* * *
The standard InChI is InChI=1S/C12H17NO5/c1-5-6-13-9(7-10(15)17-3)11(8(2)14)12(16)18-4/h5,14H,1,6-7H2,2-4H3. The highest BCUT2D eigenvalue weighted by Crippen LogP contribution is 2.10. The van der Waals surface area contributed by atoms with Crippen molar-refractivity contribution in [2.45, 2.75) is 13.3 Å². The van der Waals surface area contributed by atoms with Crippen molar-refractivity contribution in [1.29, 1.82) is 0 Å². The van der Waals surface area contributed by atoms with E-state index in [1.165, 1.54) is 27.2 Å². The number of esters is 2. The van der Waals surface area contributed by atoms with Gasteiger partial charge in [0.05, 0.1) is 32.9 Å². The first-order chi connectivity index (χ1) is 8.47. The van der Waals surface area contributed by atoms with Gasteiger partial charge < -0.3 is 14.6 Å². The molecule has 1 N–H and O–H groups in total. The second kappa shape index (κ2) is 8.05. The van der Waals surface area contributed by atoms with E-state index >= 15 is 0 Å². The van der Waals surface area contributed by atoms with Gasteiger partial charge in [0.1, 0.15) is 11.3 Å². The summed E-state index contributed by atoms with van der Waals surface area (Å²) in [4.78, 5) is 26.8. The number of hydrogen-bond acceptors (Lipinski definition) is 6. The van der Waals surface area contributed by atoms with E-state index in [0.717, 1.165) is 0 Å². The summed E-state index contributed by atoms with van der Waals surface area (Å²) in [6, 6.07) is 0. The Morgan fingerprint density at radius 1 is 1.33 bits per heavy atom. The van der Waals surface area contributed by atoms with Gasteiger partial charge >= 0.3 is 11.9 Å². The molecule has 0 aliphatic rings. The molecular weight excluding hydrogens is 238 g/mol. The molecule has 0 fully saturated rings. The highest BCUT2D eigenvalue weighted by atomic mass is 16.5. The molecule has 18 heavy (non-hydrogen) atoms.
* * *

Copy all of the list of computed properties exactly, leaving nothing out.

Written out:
The standard InChI is InChI=1S/C12H17NO5/c1-5-6-13-9(7-10(15)17-3)11(8(2)14)12(16)18-4/h5,14H,1,6-7H2,2-4H3. The highest BCUT2D eigenvalue weighted by Crippen LogP contribution is 2.10. The van der Waals surface area contributed by atoms with Crippen molar-refractivity contribution in [2.45, 2.75) is 13.3 Å². The van der Waals surface area contributed by atoms with Crippen molar-refractivity contribution in [1.29, 1.82) is 0 Å². The van der Waals surface area contributed by atoms with E-state index in [1.165, 1.54) is 27.2 Å². The number of esters is 2. The van der Waals surface area contributed by atoms with Gasteiger partial charge in [0.05, 0.1) is 32.9 Å². The first-order chi connectivity index (χ1) is 8.47. The van der Waals surface area contributed by atoms with Gasteiger partial charge < -0.3 is 14.6 Å². The molecule has 1 N–H and O–H groups in total. The second kappa shape index (κ2) is 8.05. The van der Waals surface area contributed by atoms with E-state index >= 15 is 0 Å². The van der Waals surface area contributed by atoms with Gasteiger partial charge in [0.1, 0.15) is 11.3 Å². The summed E-state index contributed by atoms with van der Waals surface area (Å²) in [4.78, 5) is 26.8. The number of hydrogen-bond acceptors (Lipinski definition) is 6. The van der Waals surface area contributed by atoms with E-state index in [0.717, 1.165) is 0 Å². The summed E-state index contributed by atoms with van der Waals surface area (Å²) in [6, 6.07) is 0. The Morgan fingerprint density at radius 1 is 1.33 bits per heavy atom. The van der Waals surface area contributed by atoms with Gasteiger partial charge >= 0.3 is 11.9 Å². The molecule has 0 aliphatic rings. The molecular weight excluding hydrogens is 238 g/mol. The molecule has 0 fully saturated rings. The highest BCUT2D eigenvalue weighted by atomic mass is 16.5. The molecule has 18 heavy (non-hydrogen) atoms.